Rebecca, known for her spirited outlook and a confident stride through life, told me about a recent lunch with an old love she hadn’t seen for years. “He used the phrase ‘snaggle-toothed’ just in passing,” she said, “and I found myself wondering if he was secretly alluding to me.” She wondered if he saw her as a woman still, or was he expressing disappointment in what he thought she’d become, her teeth drifting further out of alignment, as the teeth of older people will do? Or maybe he’d used the phrase with no intention of alluding to her? It hardly mattered because it takes only a moment for vanity to plant the seed and for the seed to take root. Rebecca came away from the conversation remembering a childhood with parents who couldn’t afford to buy her braces and asking herself, “Is it vain to want perfect teeth?”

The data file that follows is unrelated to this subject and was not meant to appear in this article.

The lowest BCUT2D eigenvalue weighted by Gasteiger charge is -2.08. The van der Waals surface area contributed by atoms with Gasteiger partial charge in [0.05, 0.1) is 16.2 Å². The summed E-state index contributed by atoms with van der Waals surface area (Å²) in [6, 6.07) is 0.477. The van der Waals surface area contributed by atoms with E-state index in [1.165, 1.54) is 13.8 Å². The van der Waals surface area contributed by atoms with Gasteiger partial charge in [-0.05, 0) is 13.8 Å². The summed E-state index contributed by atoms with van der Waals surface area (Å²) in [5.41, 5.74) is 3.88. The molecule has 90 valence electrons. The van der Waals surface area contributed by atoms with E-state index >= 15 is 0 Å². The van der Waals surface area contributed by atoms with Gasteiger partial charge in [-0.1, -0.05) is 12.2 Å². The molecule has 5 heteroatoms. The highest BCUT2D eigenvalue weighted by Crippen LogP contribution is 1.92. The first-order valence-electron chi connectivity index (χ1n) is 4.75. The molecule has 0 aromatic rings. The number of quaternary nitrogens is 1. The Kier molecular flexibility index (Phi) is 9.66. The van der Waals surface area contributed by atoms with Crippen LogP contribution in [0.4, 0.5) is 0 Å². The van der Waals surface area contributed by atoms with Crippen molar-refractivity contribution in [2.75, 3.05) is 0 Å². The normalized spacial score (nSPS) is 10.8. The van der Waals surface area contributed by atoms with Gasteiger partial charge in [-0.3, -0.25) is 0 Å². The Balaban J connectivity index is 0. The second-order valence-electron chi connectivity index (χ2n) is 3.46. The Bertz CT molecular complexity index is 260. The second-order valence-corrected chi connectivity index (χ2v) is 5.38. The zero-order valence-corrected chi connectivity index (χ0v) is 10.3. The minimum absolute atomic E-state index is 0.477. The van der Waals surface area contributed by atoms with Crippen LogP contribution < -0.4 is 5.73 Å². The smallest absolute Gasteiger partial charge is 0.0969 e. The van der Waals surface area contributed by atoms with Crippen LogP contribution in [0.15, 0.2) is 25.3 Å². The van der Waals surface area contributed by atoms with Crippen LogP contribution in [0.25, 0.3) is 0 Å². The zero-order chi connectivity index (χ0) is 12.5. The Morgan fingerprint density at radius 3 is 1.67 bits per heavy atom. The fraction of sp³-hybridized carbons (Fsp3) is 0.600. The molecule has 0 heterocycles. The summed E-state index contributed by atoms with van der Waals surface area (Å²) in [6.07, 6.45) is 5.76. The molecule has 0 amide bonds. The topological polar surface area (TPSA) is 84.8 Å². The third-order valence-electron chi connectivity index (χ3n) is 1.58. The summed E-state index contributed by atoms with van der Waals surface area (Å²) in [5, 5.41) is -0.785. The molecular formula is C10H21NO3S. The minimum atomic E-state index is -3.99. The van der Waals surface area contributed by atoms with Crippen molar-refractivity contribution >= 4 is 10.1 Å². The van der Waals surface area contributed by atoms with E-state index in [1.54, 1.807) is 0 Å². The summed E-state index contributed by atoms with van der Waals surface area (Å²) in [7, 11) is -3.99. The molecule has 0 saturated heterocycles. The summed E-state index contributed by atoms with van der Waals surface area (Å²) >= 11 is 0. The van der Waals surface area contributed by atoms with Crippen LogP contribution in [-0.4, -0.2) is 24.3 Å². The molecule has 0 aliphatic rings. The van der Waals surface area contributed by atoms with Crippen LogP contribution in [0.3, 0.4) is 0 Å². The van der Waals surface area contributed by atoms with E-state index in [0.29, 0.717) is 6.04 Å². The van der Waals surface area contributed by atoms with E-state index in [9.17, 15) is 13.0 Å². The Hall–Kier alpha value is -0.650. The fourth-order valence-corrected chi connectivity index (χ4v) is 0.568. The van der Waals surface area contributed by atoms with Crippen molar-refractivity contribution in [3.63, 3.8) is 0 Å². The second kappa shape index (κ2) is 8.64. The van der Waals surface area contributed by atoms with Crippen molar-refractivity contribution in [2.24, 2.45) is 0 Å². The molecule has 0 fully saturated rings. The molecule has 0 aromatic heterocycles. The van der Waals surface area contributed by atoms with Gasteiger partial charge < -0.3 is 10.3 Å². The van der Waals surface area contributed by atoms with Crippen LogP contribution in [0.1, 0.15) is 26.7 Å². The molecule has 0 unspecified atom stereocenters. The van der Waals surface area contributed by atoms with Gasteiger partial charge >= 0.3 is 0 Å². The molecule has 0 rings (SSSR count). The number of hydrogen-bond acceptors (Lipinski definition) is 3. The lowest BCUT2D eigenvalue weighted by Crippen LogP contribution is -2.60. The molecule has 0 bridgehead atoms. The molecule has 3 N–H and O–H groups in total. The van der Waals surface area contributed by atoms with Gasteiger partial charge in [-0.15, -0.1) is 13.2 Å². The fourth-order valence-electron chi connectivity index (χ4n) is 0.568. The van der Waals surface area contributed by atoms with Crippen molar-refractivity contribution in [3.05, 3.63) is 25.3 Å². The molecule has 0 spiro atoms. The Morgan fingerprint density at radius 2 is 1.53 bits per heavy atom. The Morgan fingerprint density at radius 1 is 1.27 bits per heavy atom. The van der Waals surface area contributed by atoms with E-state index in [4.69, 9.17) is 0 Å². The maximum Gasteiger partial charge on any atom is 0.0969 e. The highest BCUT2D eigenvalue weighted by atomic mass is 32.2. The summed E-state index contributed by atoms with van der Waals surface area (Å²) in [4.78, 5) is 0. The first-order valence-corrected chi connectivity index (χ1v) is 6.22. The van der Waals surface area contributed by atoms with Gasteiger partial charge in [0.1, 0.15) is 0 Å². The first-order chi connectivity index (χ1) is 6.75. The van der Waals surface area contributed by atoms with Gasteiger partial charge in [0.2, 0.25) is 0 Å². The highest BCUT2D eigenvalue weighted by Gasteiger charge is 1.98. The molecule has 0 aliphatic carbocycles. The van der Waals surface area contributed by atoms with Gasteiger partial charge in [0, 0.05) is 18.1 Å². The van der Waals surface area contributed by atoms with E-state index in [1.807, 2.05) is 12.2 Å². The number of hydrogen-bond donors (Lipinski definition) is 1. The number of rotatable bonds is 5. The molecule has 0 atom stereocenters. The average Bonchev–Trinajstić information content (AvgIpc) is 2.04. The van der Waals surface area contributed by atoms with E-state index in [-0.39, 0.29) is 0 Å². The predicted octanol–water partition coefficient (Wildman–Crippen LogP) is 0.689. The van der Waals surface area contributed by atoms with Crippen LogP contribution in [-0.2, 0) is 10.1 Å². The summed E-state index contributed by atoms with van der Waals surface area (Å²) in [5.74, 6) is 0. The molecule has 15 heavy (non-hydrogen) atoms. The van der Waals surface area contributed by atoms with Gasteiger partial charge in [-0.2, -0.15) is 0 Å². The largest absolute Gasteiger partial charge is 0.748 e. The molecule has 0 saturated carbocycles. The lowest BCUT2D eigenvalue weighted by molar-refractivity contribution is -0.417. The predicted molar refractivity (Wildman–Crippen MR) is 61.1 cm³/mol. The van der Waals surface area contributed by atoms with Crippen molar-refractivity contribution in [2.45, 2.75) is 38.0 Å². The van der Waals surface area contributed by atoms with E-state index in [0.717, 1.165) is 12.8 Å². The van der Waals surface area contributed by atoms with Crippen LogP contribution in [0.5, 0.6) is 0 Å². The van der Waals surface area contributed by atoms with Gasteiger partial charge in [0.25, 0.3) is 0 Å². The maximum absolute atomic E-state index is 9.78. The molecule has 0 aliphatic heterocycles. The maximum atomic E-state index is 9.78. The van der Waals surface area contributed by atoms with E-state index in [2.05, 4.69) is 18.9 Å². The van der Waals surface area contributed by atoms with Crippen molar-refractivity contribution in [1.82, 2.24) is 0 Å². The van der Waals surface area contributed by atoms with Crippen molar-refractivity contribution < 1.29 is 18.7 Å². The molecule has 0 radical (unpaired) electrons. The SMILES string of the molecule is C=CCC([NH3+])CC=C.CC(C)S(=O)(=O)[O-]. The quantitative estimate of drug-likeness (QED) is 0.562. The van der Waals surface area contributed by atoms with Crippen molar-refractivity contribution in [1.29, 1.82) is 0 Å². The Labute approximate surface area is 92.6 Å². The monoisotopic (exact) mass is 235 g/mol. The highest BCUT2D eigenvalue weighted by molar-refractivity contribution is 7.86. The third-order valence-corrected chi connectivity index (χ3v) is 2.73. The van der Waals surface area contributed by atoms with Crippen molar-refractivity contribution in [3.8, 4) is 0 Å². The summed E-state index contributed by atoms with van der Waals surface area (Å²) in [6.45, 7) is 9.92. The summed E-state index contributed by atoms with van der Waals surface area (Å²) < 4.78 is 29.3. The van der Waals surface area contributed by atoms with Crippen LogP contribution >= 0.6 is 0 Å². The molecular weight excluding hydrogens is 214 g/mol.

If we judge vanity as wrong, we can feel superior to it, not that disapproval gets us very far in shaking it off. Some people, though, don’t care if they’re being vain. They’ll get Botox injections because they’re sick of people asking them why they look mad all the time. Twin parallel lines on the forehead that deepen with each passing year may be nothing more than the result of simple genetics. No inner fury required. Botox eliminates the conversation.